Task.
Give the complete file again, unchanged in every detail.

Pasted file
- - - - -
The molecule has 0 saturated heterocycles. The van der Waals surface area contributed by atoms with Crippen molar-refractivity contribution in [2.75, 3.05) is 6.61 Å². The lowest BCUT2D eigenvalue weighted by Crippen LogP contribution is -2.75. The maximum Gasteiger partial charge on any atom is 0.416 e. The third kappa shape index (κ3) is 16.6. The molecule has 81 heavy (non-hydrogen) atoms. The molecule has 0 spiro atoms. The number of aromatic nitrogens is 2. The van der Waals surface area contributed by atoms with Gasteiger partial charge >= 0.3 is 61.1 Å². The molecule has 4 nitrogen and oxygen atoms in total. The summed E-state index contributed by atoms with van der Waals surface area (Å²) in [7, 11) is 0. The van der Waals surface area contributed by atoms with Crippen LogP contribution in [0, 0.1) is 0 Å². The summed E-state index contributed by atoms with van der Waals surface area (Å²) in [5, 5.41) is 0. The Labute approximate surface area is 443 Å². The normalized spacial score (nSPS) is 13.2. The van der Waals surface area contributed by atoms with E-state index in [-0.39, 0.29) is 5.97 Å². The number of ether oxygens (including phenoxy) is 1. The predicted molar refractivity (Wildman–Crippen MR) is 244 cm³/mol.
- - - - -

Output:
The molecule has 0 saturated heterocycles. The van der Waals surface area contributed by atoms with Crippen molar-refractivity contribution in [2.75, 3.05) is 6.61 Å². The lowest BCUT2D eigenvalue weighted by Crippen LogP contribution is -2.75. The maximum Gasteiger partial charge on any atom is 0.416 e. The third kappa shape index (κ3) is 16.6. The molecule has 81 heavy (non-hydrogen) atoms. The molecule has 0 spiro atoms. The number of aromatic nitrogens is 2. The van der Waals surface area contributed by atoms with Gasteiger partial charge >= 0.3 is 61.1 Å². The molecule has 4 nitrogen and oxygen atoms in total. The summed E-state index contributed by atoms with van der Waals surface area (Å²) in [7, 11) is 0. The van der Waals surface area contributed by atoms with Crippen LogP contribution in [0, 0.1) is 0 Å². The summed E-state index contributed by atoms with van der Waals surface area (Å²) in [5, 5.41) is 0. The Labute approximate surface area is 443 Å². The normalized spacial score (nSPS) is 13.2. The van der Waals surface area contributed by atoms with E-state index in [-0.39, 0.29) is 5.97 Å². The number of ether oxygens (including phenoxy) is 1. The predicted molar refractivity (Wildman–Crippen MR) is 244 cm³/mol.